Tags: ChildrenHealthMental HealthParentingPersonal Responsibility
Tags: MotherhoodMotherhood-FatherhoodParentingSexStay-At-Home-Moms
IconI should have curly hair by now, especially considering the shenanigans and cruelty perpetrated on children by self-centered adults who have the title "parent."' Their behavior would curl anyone's hair.A 72-year-old woman realized that she "always wanted a child, but spent [her] younger years devoted to academics, achieving degrees in medical sciences and zoology.' I'd always had it in the back of my mind that when the time was right I'd like to have a child.' But my studies meant that children kept getting delayed.' The right time finally came in my early 50s, and since then, I've been attempting, and failing, with IVF [in-vitro fertilization]." This excuse for a prospective mother has never had a long term relationship (no time for that either), and therefore doesn't even have an ancient daddy to provide for the child.' As for her age?' Well, she figures anyone can die at any time (and she's a scientist?' She's supposed to understand actuarial tables).' She really believes she's going to last long enough in good enough health, or she says she'll "ask one of my younger friends to be a guardian." So, IF she conceives (and I sincerely hope her 20 years of fertility failure continue), she'll play with the kid and then just pass him or her off to some friend.' Great.Remember the Italian woman, then the oldest to give birth in 2006 at the age of 67?' She died recently.' You can count the age of her orphaned child on less than one hand.If this woman succeeds, she will have the title of the oldest mother in the world.' I would suggest that she will be the oldest female creature to give birth, as a real mother would never set up her own child for this selfish foolishness.' I wish this fertility doctor would have his license revoked.' The same should happen to the American doctor who impregnated the "Octomom."Freedoms without limits automatically encroach upon good sense, compassion, and someone else's well-being.' This is just another example of how insignificant the needs of children have become as compared to the impulsive, self-centered desires of adults who want children, but who don't necessarily want to be bothered by the needs of children. More >>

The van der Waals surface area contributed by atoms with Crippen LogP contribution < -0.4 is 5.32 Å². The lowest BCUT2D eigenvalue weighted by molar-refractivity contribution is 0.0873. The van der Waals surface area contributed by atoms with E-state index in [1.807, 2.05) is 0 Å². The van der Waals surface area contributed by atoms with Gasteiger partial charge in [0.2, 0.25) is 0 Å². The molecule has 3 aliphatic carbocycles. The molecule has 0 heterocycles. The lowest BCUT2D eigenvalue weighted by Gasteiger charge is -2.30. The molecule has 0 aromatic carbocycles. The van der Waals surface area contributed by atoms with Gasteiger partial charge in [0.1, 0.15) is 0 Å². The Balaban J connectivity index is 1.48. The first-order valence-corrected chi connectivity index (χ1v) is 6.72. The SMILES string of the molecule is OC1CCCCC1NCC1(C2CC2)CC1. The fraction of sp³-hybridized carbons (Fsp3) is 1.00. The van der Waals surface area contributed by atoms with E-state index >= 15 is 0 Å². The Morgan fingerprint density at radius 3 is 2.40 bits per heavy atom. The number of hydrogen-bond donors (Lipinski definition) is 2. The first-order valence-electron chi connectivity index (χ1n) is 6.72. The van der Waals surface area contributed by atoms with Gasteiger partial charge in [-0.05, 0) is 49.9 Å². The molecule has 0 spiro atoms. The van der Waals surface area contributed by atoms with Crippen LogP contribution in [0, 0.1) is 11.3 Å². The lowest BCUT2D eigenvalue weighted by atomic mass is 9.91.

Tags: Character, Courage, ConscienceCharacter-Courage-ConscienceChildrenFamily/Relationships - ChildrenMoralsMorals, Ethics, ValuesMotherhoodMotherhood-FatherhoodParentingValues
Tags: ChildrenParentingPersonal ResponsibilityValues
Tags: Family/Relationships - TeensFather's DayMen's Point of ViewMotherhood-FatherhoodParentingSexTeens